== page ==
"I know people know who shot and murdered these children. I know for a fact people know who is responsible and we are not getting the calls that we need. We are not getting people knocking and demanding that we arrest these people. We need people to step it up. We need the community to call us," Warnecke said.

"I am saddened, saddened that we haven't had cooperation and the information that I would have thought would come forward on this type of violence," said Warnecke, a 40-year veteran of the police department. "I've been doing this a long time and there's a line that used to be that you don't hurt a child and that line has been crossed too many times and people I know have information and they're not coming forward and it's shocking."

Police said that Xavier was playing with his two older sisters when gunfire erupted about 5 p.m. Monday near the youngster's house, police said. The boy was fatally struck in the neck, while one of his sisters was shot in her arm, his family said.

An 18-year-old man was also shot in the episode, police said.

Norwood said that while Xavier's sisters didn't see him get shot, they watched him die.

"They're traumatized," she said. "They're going to need counseling. They saw their little brother killed. They remember vividly every detail of his passing."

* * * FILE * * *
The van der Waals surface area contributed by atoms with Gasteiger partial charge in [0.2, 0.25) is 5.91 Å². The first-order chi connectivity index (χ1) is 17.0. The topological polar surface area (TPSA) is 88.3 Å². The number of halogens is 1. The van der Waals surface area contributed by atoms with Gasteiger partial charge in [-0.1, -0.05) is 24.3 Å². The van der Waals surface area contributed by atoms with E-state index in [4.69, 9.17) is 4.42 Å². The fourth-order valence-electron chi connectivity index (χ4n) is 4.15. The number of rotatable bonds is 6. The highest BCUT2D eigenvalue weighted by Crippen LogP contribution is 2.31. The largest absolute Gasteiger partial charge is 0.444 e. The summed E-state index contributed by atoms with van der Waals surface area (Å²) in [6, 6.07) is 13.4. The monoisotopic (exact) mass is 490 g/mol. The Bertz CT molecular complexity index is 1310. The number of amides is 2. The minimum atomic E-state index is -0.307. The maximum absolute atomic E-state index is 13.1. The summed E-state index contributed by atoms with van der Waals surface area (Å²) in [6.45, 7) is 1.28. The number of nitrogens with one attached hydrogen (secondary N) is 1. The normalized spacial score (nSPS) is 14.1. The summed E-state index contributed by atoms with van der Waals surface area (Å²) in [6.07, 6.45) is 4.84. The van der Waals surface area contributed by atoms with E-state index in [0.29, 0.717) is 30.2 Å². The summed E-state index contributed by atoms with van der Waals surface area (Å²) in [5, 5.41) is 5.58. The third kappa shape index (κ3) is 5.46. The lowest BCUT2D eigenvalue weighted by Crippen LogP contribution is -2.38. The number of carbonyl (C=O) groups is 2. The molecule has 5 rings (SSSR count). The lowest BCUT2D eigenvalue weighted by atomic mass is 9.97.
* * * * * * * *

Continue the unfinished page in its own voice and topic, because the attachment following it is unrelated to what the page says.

St. Louis police detailed other fatal shootings of children this year:

-- Kayden Johnson, 2, and his 18-year-old mother, Trina'ty Riley, were found shot to death in their St. Louis home on April 30. The case remains under investigation and no arrests have been made.

-- Kristina Curry, 16, was found shot to death in the parking lot of a high school on May 23. Her homicide remains unsolved.

-- Derrel Williams, 15, was discovered on a street suffering from gunshot wounds on June 25. He later died in a hospital. No arrests have been made.

-- Jashon Johnson, 16, was found shot multiple times on a street on June 8. He was taken to a hospital, where he died. His slaying remains unsolved.

-- Kennedi Powell, 3, was shot to death on June 9 when she was standing on a sidewalk near her father's car with other children and a gunman drove up in a vehicle and opened fire. Four other children and three adults were injured in the incident. No arrests have been made.

-- Eddie Hill IV, 10, was killed in another drive-by shooting on July 17 as he sat on the front porch of his home with his father. No arrests have been made.

"We have to stop this," St. Louis Circuit Attorney Kim Gardner told those gathered Wednesday for a vigil for Xavier Usanga outside the boy's house, where relatives had laid out his toys and Spider-Man blanket on the front porch. “Let’s give these kids hope.”

PHOTO: St. Louis police interview potential witnesses to the fatal shooting of 7-year-old Xavier Usanga on Aug. 12, 2019. KMOV-TV
St. Louis police interview potential witnesses to the fatal shooting of 7-year-old Xavier Usanga on Aug. 12, 2019.

Warnecke blamed the spike in deaths of children by gun violence on firearms being "readily available." For example, between 2010 and 2015, 8,424 firearms were seized in the city, police said.

"And when you have them readily available, this is the result," she added.